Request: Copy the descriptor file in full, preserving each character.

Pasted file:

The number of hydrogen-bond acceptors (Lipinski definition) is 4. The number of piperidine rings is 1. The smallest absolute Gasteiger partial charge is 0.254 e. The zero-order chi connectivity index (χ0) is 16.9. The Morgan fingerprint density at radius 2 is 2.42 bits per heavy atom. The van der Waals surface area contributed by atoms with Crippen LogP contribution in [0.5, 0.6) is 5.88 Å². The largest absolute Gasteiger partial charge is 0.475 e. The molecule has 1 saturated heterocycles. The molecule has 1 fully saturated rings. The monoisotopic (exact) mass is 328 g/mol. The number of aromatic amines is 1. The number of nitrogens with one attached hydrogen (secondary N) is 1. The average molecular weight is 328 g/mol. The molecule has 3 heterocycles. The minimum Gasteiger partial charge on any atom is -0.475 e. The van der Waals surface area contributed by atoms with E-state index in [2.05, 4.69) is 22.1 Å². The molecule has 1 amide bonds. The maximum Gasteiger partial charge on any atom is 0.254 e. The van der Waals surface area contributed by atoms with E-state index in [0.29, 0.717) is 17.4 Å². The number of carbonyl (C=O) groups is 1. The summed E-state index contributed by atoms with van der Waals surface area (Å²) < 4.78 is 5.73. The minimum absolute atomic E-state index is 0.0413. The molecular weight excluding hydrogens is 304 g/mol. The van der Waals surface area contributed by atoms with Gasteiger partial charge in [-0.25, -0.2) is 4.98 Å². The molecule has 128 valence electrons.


The number of hydrogen-bond acceptors (Lipinski definition) is 4. The number of piperidine rings is 1. The smallest absolute Gasteiger partial charge is 0.254 e. The zero-order chi connectivity index (χ0) is 16.9. The Morgan fingerprint density at radius 2 is 2.42 bits per heavy atom. The van der Waals surface area contributed by atoms with Crippen LogP contribution in [0.5, 0.6) is 5.88 Å². The largest absolute Gasteiger partial charge is 0.475 e. The molecule has 1 saturated heterocycles. The molecule has 1 fully saturated rings. The monoisotopic (exact) mass is 328 g/mol. The number of aromatic amines is 1. The number of nitrogens with one attached hydrogen (secondary N) is 1. The average molecular weight is 328 g/mol. The molecule has 3 heterocycles. The minimum Gasteiger partial charge on any atom is -0.475 e. The van der Waals surface area contributed by atoms with E-state index in [2.05, 4.69) is 22.1 Å². The molecule has 1 amide bonds. The maximum Gasteiger partial charge on any atom is 0.254 e. The van der Waals surface area contributed by atoms with E-state index in [0.29, 0.717) is 17.4 Å². The number of carbonyl (C=O) groups is 1. The summed E-state index contributed by atoms with van der Waals surface area (Å²) < 4.78 is 5.73. The minimum absolute atomic E-state index is 0.0413. The molecular weight excluding hydrogens is 304 g/mol. The van der Waals surface area contributed by atoms with Gasteiger partial charge in [-0.25, -0.2) is 4.98 Å². The molecule has 128 valence electrons.